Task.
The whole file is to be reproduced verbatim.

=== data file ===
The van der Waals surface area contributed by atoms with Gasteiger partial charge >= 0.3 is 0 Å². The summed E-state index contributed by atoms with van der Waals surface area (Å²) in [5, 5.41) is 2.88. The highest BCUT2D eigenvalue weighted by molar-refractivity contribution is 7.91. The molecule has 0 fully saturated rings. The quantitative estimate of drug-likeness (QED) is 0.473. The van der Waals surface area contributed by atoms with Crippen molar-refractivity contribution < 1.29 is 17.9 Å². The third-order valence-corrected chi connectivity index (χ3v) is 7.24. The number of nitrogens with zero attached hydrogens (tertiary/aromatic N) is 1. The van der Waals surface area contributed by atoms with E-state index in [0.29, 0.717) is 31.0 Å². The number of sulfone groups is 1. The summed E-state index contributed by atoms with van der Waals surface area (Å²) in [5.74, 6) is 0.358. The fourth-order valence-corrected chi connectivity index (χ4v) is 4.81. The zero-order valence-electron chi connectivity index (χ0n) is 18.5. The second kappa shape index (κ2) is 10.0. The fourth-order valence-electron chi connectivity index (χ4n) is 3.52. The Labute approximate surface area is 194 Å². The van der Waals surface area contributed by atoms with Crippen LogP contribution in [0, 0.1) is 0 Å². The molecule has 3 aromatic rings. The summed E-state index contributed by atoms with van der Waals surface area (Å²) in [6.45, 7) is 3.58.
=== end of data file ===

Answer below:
The van der Waals surface area contributed by atoms with Gasteiger partial charge >= 0.3 is 0 Å². The summed E-state index contributed by atoms with van der Waals surface area (Å²) in [5, 5.41) is 2.88. The highest BCUT2D eigenvalue weighted by molar-refractivity contribution is 7.91. The molecule has 0 fully saturated rings. The quantitative estimate of drug-likeness (QED) is 0.473. The van der Waals surface area contributed by atoms with Crippen molar-refractivity contribution < 1.29 is 17.9 Å². The third-order valence-corrected chi connectivity index (χ3v) is 7.24. The number of nitrogens with zero attached hydrogens (tertiary/aromatic N) is 1. The van der Waals surface area contributed by atoms with E-state index in [0.29, 0.717) is 31.0 Å². The number of sulfone groups is 1. The summed E-state index contributed by atoms with van der Waals surface area (Å²) in [5.74, 6) is 0.358. The fourth-order valence-corrected chi connectivity index (χ4v) is 4.81. The zero-order valence-electron chi connectivity index (χ0n) is 18.5. The second kappa shape index (κ2) is 10.0. The fourth-order valence-electron chi connectivity index (χ4n) is 3.52. The Labute approximate surface area is 194 Å². The van der Waals surface area contributed by atoms with Crippen LogP contribution in [0, 0.1) is 0 Å². The molecule has 3 aromatic rings. The summed E-state index contributed by atoms with van der Waals surface area (Å²) in [6.45, 7) is 3.58.